HMS Sheffield memorial: Survivor recalls horror after ship was hit during Falklands War

A survivor of the sinking of HMS Sheffield during the Falklands War has recalled the horrors he witnessed, ahead of a new memorial being unveiled.

Brian Winterburn had joined the Royal Navy aged 19 and was just 21 and working as a radio operator on HMS Sheffield when the destroyer was hit by an Argentine missile on May 4, 1982, killing 20 crew members.

“I remember hearing a bang, which woke me, and I started going up the stairs. You could smell the smoke and see it coming down the corridor,” he said.

"At that point, I heard a pipe and went down to the mess and started waking people up and saying there’s something not quite right.

Brian Winterburn in the messdeck on HMS Sheffield

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"When I reached the top deck I saw a man in his boxer shorts heading for the sick bay. He was saying ‘sick bay, need to get to the sick bay’, and the skin was hanging off his arms.

"That’s when we realised it was real and not just an exercise.

What happened on board HMS Sheffield after it was hit by Exocet missile

HMS Sheffield survivor Brian Winterburn and his son Sam at a Remembrance Day service

“We went round to the hangar and just as we were getting into the hangar all of a sudden a helicopter came across from HMS Hermes and someone started shooting at it because he didn’t realise it was one of ours.

“We were all on the floor of the hangar with our arms over our heads. We thought we were in a big fight.”

Brian, who grew up in Sprotbrough, Doncaster, but now lives in Newcastle, was tasked with collecting buckets from the mess room and filling them with water to tackle the fire which was now blazing.

"I remember seeing the horrified looks on everyone’s faces when we realised we were going to have to go back inside the ship which was on fire. There was a lot of smoke but it wasn’t so bad,” he said.

"It didn’t seem like that long but we must have been fighting the fire for a good two hours.

"Two ships had joined us and one started firing off mortars because it had detected a possible sub in the area and torpedoes had been fired.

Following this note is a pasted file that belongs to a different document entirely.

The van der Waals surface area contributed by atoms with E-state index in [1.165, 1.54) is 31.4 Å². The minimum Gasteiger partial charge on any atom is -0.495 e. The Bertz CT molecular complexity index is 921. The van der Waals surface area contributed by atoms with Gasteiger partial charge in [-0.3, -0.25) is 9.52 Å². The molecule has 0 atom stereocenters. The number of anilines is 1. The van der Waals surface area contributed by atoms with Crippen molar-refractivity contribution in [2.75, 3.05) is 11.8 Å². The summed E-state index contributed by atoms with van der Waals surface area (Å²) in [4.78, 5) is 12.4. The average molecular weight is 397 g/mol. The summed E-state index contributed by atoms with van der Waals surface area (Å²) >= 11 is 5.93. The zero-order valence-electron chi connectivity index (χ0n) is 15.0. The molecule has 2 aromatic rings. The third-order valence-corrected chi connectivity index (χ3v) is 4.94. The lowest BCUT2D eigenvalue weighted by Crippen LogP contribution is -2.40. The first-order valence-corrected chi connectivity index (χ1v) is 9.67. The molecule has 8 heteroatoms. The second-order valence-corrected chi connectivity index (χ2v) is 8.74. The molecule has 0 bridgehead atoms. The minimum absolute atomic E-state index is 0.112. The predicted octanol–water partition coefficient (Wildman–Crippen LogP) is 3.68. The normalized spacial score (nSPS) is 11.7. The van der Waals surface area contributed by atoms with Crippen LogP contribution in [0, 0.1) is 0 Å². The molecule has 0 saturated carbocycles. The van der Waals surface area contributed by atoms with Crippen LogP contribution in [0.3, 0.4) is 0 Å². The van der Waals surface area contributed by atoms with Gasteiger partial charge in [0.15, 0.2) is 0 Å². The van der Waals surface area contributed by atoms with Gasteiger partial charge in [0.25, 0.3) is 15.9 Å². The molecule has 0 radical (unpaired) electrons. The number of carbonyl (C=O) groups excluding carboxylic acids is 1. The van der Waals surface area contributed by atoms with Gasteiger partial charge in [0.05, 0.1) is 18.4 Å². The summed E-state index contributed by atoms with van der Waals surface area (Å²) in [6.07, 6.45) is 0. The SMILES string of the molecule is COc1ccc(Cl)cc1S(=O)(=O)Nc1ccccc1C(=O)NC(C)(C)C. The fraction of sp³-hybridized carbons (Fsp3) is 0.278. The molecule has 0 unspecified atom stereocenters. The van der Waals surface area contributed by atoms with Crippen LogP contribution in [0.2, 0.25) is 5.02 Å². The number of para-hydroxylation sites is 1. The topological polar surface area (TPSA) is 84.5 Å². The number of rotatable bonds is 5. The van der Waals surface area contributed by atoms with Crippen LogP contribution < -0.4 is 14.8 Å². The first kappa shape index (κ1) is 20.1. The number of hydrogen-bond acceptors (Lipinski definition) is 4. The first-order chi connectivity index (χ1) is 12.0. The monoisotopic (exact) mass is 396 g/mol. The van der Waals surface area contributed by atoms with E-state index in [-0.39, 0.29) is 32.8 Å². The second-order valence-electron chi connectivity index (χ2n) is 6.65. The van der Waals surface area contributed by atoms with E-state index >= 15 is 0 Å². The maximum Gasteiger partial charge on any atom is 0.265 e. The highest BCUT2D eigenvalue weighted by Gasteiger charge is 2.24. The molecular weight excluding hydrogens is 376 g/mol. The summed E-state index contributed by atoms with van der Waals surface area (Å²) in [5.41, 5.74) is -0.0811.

“We all jumped onto the ship on the other side, HMS Arrow, and somehow everyone made it across without ending up in the drink, because we literally had to jump.

"It’s not an experience I want to repeat.”

What is happening to commemorate Falklands War 40th anniversary in Sheffield

Brian went on to serve on an aircraft carrier before quitting the Navy in 1985. He now works as a software support technician and has a 15-year-old son.

He plans to be at Sheffield Cathedral for the memorial service on Sunday, May 1, marking the 40th anniversary of the tragedy, and while in the city he plans to visit the Shiny Sheff pub in Lodge Moor – which is named in honour of HMS Sheffield – for the first time.

Although he is unable to attend the dedication service for a new HMS Sheffield memorial at the National Memorial Arboretum three days later, he is delighted that it is being created to honour all those who served on the three ships.

"The memorial will give us something to be proud of when we visit the arboretum. It’s something to show our young ‘uns and a great way to remember the 20 shipmates who died that day,” said Brian.

"It’s nice to be able to attend the reunions and catch up with old mates, and this year we’re bringing our son, who’s proud of what his dad did, with us.

"He’ll probably have a tear in his eye, because he gets a bit emotional like his dad does sometimes.

Bond ‘unlike any other’ between former HMS Sheffield shipmates

"The anniversary is always difficult because there are so many different emotions involved. We lost 20 crew members and if I’d been on a different watch I could have been one of them.

"But even 40 years later, it’s a strong family and we do what we can to support one another. The bond you form in the Navy is unlike that you get with colleagues in any other line of work.

“It's not just us remembering. There’s the next generation too. More and more you see the sons and daughters of the 20 we lost at the commemorations, and it’s important that what happened is never forgotten.”

Brian is also pleased by plans for a fourth HMS Sheffield, which will be part of the Navy’s new fleet of submarine hunters.

"It will mean a lot to have a new HMS Sheffield. I was there then the third one was launched in Newcastle and it’s good to see the name carrying on with a fourth ship,” he said.

The tragedy left many survivors suffering PTSD, Brian says, and, while for him while the nightmares have stopped, he still gets flashbacks.

“You can be doing anything and all of a sudden you’ll just stop and have this flashback, then it’s gone and you carry on,” he said.

"I don’t get nightmares any more but every now and then I’ll have a dream where I’m wandering about the ship.”

Brian has still never set foot on the Falkland Islands but says it is something he would love to do one day.

"I know there’s an HMS Sheffield memorial there which it would be great to visit but it’s a case of finding the funds and the time, among other things,” he said.

"I’ve always said if I won the lottery I would probably charter a flight there for all the guys from HMS Sheffield and their families.”

To donate to the HMS Sheffield memorial appeal, visit: